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St. Augustine Restaurant Investor Serves Up Support

Mar 22, 2010
by Laura Smith

Local investor James Babcock, a partner in upscale St. Augustine eateries Opus 39 and The Tasting Room, has pledged $250,000 in unrestricted funds to help the students of Flagler College

A relative newcomer to the Flagler College community, Babcock was inspired to help support the college after meeting and working with a number of Flagler students employed in the restaurants.

“I have been so impressed with the quality of the students who have become my friends and colleagues,” Babcock said. “They immediately caught my attention, and I started to think about how I could get involved with the college that’s helping to shape them.”

Babcock, a native of New York City, grew up in Chagrin Falls, Ohio, not far from Cleveland, and attended Ohio University. An expansive logistics career took him all over the country, including back to his native New York where he continued to grow his logistics expertise. He established his own distribution company and ultimately transitioned into industrial real estate development.

After a 1979 business transaction brought him south to Jacksonville, Babcock was taken with Northeast Florida and soon made plans to relocate to the area. He and his wife now live in Ponte Vedra’s Marsh Landing.

“I love what this area was back then, and I love what it is today,” he said. But after recently selling his logistics business to his employees and retiring from the industry, Babcock was ready for new initiatives, and his attention turned south to St. Augustine.

“I spend more and more of my time in St. Augustine these days,” he said. “I still love Jacksonville, but as my career has evolved and I have more time to look at new projects, St. Augustine is very appealing to me.”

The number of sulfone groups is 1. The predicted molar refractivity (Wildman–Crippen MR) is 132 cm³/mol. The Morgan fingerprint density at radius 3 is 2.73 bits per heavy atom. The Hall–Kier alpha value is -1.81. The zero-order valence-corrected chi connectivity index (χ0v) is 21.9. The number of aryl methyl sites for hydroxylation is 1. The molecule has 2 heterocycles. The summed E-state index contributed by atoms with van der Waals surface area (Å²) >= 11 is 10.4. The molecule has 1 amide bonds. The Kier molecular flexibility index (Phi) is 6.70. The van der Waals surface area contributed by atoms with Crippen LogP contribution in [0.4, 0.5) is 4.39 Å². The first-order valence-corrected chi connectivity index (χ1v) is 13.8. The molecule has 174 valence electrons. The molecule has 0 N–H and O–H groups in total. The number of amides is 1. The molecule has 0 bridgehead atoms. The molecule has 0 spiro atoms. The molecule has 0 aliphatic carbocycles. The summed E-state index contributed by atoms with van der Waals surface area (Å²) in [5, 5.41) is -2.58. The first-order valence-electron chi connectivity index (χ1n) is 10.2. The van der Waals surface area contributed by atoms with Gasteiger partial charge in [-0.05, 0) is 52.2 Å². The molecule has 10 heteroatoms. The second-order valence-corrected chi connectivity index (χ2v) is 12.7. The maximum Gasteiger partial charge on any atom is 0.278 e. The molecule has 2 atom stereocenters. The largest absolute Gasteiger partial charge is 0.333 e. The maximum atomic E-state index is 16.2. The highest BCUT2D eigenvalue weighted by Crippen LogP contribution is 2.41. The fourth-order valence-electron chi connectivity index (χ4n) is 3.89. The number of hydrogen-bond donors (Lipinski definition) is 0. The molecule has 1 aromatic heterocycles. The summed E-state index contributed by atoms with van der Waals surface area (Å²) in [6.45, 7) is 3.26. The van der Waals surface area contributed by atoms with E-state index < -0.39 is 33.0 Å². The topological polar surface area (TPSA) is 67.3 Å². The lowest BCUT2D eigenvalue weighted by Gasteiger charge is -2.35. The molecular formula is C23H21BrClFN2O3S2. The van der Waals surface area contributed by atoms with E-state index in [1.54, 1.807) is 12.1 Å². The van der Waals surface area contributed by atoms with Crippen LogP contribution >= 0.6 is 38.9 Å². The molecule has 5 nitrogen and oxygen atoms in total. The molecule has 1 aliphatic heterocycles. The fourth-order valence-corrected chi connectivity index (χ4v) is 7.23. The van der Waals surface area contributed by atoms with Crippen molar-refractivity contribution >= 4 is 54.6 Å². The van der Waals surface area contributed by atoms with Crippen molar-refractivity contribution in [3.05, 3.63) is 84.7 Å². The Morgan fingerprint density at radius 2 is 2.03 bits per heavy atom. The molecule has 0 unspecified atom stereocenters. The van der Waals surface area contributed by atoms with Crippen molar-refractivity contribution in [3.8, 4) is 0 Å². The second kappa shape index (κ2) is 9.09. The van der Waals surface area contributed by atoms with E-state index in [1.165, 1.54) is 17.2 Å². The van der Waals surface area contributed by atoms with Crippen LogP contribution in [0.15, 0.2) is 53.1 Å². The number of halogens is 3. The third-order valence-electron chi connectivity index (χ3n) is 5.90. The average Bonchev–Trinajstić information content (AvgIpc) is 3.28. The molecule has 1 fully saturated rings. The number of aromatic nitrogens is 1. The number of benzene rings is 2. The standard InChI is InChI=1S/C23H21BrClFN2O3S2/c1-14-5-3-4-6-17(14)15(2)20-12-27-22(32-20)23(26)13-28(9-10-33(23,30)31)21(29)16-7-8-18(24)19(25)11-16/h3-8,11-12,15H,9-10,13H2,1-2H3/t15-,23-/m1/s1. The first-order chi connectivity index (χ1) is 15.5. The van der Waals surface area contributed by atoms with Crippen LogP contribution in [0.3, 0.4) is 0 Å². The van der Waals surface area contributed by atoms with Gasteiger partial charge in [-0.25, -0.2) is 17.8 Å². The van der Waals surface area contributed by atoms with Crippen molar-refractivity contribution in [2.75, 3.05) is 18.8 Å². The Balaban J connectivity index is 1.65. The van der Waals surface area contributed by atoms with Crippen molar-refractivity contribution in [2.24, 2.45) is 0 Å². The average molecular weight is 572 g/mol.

Today, Babcock works with a few Flagler College students at Opus 39 and The Tasting Room. He says the restaurants offer good employment opportunities for students looking for upscale, local dining establishments where they can work while completing their degrees.

It didn’t take long before Babcock began noticing a trend in the students working in his restaurants: they were positive, smart, polished, professional and industrious, qualities Babcock values as an investor and an entrepreneur.

He connected the dots and quickly credited Flagler College with recruiting and retaining such a high level of student. Then, Babcock began looking into the history of the college and talking with Flagler representatives about getting involved. The plans for his gift fell into place quickly, and it wasn’t long before Babcock felt confident with his pledge of $250,000 in unrestricted funds.

“I like to see resources go to scholarship funds,” he said, “but I feel a great sense of trust with Flagler College, and I know they will use the funds toward whatever need is greatest. It’s up to the college; I’m happy to categorize my support as unrestricted giving.”

Babcock says however his gift is used, he’s convinced of one thing: it will be money well spent in transforming the lives of many, many young people at Flagler College.

“Getting to know the Flagler students I’ve had the pleasure to work with has made me less cynical about tomorrow,” he said. “These are hard-working students, people who have to work to support their educations. I see, in Flagler’s students, how good things are going to be in our future. And I’m proud to support their college in any small way I can.”

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